Jan. 6, 2017

Batten Alumnus Writes on Global Food Security

Senegal is a colorful country known for the vibrancy of its music, the delight of its food, and the splash of color in its clothing. Yet, it is also a country suffering from poverty, food insecurity, and a lack of economic growth despite a stable democracy and a functioning government. As a Presidential Management Fellow, I had the privilege of serving on a rotation at Embassy Dakar last fall. But I had no idea how far away from the bustling capital city the job would take me.  

Northern Senegal is an arid region which suffers from decreasing rainfall and desertification. Like most of the region, the province of Matam in northeastern Senegal is plagued by poverty and illiteracy: one in two people live in poverty and only one in four people can read. Three consecutive years of drought from 2013 to 2015 sent malnutrition rates soaring and led to an acute need for food aid.

I organized a week-long trip to northern Senegal for U.S. Ambassador to the Republic of Senegal James P. Zumwalt so that he could see first-hand the lingering impacts of this drought and vital U.S. assistance programs in action. As part of that trip, Ambassador Zumwalt and I traveled to a USAID-supported hospital treating severe cases of malnutrition.

Despite all of the preparation and all of the briefing papers, nothing could have prepared me for meeting with one of the mothers and her four-month old child who was so malnourished she looked like she had just been born. It was in this moment that I recognized the critical role of our country’s Global Food Security Act in helping people in these dire circumstances. For what could be more valuable than investing in a system that allows a mother, and countless others, to grow more bountiful and nutritious crops so that they can feed their own children?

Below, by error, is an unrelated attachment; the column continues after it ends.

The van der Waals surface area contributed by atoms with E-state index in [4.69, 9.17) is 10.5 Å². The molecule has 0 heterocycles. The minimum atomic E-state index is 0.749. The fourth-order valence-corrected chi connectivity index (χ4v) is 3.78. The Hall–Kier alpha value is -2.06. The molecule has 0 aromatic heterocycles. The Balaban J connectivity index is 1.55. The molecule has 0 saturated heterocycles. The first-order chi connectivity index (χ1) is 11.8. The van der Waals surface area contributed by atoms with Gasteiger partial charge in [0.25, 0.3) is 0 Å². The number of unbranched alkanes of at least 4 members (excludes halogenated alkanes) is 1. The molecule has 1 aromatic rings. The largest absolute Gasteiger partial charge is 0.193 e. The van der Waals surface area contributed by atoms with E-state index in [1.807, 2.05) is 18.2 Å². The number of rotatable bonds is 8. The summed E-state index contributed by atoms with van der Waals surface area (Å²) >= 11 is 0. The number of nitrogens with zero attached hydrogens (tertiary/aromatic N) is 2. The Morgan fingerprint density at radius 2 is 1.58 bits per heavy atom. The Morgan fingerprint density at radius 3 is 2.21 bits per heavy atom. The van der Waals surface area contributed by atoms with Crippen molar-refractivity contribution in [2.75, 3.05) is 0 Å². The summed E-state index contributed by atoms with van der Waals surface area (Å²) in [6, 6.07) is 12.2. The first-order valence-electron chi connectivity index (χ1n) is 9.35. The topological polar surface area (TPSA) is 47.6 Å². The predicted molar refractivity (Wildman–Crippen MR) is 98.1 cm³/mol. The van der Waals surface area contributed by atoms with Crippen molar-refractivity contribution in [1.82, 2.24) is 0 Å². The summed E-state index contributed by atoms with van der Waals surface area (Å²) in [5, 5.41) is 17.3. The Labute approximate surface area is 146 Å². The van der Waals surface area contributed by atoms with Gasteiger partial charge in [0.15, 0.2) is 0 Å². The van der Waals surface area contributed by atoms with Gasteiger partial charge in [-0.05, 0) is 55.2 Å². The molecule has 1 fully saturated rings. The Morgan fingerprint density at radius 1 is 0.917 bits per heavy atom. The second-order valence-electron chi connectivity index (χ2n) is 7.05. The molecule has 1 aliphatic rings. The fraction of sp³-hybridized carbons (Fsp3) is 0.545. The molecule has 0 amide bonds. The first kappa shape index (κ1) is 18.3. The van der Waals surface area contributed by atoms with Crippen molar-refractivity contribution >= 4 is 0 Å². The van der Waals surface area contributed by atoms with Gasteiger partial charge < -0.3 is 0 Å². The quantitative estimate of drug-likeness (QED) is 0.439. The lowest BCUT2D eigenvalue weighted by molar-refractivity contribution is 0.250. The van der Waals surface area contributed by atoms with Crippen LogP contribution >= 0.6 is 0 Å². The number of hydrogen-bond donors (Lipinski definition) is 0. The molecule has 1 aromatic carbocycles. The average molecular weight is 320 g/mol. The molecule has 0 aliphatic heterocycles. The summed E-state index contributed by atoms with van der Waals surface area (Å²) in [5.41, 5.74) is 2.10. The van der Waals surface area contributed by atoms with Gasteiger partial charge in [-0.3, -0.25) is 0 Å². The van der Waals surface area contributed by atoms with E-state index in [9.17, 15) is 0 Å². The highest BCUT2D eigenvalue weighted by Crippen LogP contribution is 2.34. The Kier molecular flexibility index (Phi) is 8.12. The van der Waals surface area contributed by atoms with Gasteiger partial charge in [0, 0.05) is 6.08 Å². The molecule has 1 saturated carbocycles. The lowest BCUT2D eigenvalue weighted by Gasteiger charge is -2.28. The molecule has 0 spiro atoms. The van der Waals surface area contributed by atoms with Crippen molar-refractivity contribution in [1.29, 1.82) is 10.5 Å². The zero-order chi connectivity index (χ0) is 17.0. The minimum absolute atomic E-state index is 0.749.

In July, Congress passed the Global Food Security Act and allocated $7 billion to support smallholder farmers and improve the nutrition of women and children worldwide.  Our trip to northern Senegal allowed us directly observe some of the most important aspects of the program, like providing training and capital to jumpstart agriculture entrepreneurs or supporting women farmers with training and supplies so they can provide for themselves and their families.

One of the most inspiring people we met on the trip was an entrepreneur in Matam that founded his own agricultural supply shop. While USAID played an essential role in selling him high-quality seeds, it was really Abdoulaye who stole the show. He worked with local farmers to educate them on the nutritional value of various crops and to train them on best practices for cultivation. His store formed the bedrock of the town.  

Senegal is a poor country that struggles with unpredictable rains and low agricultural yields. But Senegal is also a country with a proud and resourceful people. By choosing to invest to increase productivity and improve nutrition before drought or other disasters hit, the U.S. government enables people like Abdoulaye and Demba to support themselves and their families – and to help them create a more prosperous and resilient society.

 

About the author: Zach Blackburn serves in the Bureau of Economic and Business Affairs at the U.S. Department of State.